The 2020 and 2021 Major League Baseball Amateur Draft is up in the air.
The MLB and the MLB Players Association agreed to a deal on March 27 with major implications on the draft over the next two years, and it affects the future of hundreds of prospects.
Under the terms of the deal, the 2020 draft is expected consist of just five rounds. It also will delay the start of the international signing period to as late as 2021.
A reduction to five rounds is a significant change. The MLB Draft has lasted up to 40 rounds plus compensatory picks since 2012. The draft was cut to 50 rounds in 1998. For perspective, the 2019 MLB Draft had 167 players taken in the first five rounds and 1,217 selected overall.
Along with draft round restrictions, MLB teams are limited to spending no more than $20,000 to sign an undrafted player. More than 960 players signed as undrafted free agents last season.
Several members of the Reno Aces sped through the minors as undrafted free agents.
Ben DeLuzio signed with the Arizona Diamondbacks as an undrafted free agent in 2016. He competed for a starting spot on the Dbacks in Spring Training.
Ildemaro Vargas, the Aces’ all-time hits leader, signed as an undrafted free agent in 2008 out of Venezuela. He appeared in 92 games with Arizona last season and is expected to make the 26-man roster.
The contract limitations can have a serious financial impact on future prospects. MLB teams were allowed to spend as much as $125,000 on any late-round pick or undrafted free agent without reaching into their bonus pool money. Now, undrafted players are limited to a $20,000 bonus if they aren’t picked in the first five rounds.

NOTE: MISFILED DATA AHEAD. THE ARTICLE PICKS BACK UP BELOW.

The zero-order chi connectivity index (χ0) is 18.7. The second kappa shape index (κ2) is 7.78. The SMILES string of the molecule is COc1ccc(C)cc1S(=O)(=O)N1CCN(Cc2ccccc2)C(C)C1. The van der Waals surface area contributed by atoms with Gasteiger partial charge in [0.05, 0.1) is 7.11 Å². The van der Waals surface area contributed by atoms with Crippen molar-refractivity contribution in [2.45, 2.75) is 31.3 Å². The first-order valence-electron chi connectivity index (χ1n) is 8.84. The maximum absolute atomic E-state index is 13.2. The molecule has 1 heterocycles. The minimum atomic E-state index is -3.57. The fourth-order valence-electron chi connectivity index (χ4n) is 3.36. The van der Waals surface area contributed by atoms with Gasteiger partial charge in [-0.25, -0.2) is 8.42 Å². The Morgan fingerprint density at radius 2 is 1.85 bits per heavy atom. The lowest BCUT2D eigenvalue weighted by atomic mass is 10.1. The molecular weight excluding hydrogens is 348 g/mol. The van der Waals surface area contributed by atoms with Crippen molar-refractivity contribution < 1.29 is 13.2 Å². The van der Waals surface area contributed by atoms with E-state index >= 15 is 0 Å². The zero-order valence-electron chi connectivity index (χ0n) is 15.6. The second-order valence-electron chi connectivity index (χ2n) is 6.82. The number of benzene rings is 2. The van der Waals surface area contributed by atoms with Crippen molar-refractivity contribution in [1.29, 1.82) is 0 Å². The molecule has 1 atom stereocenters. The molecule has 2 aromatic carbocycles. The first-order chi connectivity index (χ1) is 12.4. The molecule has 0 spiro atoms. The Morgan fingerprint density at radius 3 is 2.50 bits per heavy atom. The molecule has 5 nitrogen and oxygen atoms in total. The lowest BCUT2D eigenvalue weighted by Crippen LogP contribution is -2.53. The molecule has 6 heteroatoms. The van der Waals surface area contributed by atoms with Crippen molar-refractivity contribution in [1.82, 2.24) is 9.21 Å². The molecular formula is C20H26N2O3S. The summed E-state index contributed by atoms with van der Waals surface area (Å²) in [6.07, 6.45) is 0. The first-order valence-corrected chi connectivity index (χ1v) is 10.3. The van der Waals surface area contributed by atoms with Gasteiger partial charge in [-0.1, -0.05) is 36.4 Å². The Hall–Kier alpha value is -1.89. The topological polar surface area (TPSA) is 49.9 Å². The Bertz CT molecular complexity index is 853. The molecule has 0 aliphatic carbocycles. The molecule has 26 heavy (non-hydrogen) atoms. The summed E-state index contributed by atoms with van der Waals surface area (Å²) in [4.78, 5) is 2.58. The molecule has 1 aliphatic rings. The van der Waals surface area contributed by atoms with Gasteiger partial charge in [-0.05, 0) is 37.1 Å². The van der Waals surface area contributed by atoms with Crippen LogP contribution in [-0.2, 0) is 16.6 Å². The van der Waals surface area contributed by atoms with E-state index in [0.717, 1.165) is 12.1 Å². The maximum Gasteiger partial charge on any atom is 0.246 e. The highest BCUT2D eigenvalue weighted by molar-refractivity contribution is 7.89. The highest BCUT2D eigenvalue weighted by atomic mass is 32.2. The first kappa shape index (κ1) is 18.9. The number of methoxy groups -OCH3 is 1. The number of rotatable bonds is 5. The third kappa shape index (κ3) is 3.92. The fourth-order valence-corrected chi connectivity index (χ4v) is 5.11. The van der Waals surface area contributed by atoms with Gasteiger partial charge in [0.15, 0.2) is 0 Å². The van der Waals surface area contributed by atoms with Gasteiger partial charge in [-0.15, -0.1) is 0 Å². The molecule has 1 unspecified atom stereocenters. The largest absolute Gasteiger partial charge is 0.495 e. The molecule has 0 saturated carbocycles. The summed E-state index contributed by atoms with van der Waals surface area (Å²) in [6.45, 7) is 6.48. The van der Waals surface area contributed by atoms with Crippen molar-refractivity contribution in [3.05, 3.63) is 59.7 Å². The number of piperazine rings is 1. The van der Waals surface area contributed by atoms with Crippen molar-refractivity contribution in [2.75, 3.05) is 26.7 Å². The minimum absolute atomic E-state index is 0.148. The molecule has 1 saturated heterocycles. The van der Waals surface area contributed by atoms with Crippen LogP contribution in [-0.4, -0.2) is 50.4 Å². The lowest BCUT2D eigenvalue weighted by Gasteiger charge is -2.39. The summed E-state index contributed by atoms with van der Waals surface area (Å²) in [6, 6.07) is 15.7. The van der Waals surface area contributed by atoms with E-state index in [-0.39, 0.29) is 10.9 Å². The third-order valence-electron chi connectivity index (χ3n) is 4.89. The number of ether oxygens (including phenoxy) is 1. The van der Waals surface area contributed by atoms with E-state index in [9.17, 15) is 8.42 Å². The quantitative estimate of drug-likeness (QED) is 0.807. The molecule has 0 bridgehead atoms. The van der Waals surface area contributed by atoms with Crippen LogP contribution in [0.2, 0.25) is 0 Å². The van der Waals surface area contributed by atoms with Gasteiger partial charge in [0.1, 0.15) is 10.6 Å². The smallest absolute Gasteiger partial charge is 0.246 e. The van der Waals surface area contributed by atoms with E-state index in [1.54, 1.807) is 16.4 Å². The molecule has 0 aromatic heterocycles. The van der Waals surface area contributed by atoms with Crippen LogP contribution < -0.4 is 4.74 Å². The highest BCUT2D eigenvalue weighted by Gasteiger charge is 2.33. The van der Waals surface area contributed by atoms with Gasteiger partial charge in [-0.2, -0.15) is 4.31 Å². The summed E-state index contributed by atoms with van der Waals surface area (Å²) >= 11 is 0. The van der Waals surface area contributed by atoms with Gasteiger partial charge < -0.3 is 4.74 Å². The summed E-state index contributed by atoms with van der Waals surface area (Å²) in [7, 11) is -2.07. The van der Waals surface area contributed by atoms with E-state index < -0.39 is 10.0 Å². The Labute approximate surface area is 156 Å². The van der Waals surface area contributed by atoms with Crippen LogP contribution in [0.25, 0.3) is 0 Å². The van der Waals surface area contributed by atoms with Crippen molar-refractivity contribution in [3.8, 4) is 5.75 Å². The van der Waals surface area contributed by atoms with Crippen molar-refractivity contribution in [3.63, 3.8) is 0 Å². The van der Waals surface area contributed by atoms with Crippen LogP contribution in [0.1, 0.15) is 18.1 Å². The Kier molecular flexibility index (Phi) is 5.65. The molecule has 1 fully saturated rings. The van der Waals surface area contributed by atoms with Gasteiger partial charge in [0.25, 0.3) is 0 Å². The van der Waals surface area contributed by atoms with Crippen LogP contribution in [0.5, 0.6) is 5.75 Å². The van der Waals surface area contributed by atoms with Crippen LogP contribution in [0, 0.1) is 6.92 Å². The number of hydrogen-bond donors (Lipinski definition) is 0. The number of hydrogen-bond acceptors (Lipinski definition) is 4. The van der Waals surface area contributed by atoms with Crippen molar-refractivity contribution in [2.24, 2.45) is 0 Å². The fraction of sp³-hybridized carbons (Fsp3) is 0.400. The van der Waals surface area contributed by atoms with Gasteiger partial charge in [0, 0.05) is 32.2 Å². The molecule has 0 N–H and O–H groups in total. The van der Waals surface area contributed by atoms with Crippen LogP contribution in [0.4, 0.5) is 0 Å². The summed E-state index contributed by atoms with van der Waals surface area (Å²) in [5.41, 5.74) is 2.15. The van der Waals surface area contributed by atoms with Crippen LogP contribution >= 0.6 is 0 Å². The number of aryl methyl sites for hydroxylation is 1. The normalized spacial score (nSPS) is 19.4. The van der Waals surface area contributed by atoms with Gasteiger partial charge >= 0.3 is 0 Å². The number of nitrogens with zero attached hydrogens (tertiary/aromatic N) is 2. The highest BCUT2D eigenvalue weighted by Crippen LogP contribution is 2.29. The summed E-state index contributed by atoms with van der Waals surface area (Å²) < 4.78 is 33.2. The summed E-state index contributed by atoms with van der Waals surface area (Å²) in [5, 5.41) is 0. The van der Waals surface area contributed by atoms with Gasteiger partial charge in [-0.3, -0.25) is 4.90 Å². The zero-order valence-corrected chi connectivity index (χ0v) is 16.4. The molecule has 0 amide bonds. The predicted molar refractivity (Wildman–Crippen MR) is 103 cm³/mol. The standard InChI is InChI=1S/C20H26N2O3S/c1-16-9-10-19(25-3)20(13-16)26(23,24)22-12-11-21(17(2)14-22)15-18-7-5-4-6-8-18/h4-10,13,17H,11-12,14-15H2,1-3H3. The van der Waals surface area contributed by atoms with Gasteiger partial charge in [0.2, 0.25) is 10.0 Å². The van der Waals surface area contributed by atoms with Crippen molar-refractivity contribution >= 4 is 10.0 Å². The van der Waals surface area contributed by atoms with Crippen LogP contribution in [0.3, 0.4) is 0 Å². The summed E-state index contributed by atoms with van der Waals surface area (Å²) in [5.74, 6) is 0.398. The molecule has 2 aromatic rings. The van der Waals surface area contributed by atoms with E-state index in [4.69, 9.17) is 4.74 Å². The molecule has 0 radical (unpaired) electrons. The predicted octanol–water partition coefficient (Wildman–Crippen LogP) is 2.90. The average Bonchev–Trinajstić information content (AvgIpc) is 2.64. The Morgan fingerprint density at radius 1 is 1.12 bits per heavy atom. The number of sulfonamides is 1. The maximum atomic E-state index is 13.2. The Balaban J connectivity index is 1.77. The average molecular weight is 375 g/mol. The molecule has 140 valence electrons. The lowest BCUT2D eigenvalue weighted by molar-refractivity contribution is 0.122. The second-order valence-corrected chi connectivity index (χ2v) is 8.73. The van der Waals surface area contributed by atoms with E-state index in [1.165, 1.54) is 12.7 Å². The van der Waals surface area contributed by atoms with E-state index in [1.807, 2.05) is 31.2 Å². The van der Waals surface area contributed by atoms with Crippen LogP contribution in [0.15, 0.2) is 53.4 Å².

Jim Callis of MLB.com gave a draft pool and bonus value of each team during the 2019 MLB Draft. By the 10th round, all 30 MLB teams had a bonus pool value of at least $142,000.
With a restriction to five rounds, hundreds of MLB prospects will be missing out on significant financial compensation. It may force draft-eligible high school prospects to play college baseball rather than entering the draft. Some prospects may enter junior college and re-enter next year’s draft. It also may force draft-eligible college players to remain in school.
COVID-19 forced the NCAA to end the 2020 college baseball season on March 12. The NCAA announced on Monday that Division-1 spring athletes will be granted an extra year of eligibility.
The MLB Draft restrictions and suspension of baseball has a trickle effect all the way to the high school level.
Trevor Wilson, a standout at California’s Orland High School, said he wants to play college baseball and has been in contact with a few junior colleges. At least one coach told him “Sorry, but all of our sophomores are coming back now.”
As a senior, Wilson led Orland with a .444 batting average in six games. As a pitcher, he sported a 2.10 ERA.
The March 27 agreement between MLB and the MLBPA states that the 2021 MLB Draft will be a minimum of 20 rounds. If the 2020 season has less than 81 games, draft order will be determined by the commissioner’s office and the MLBPA.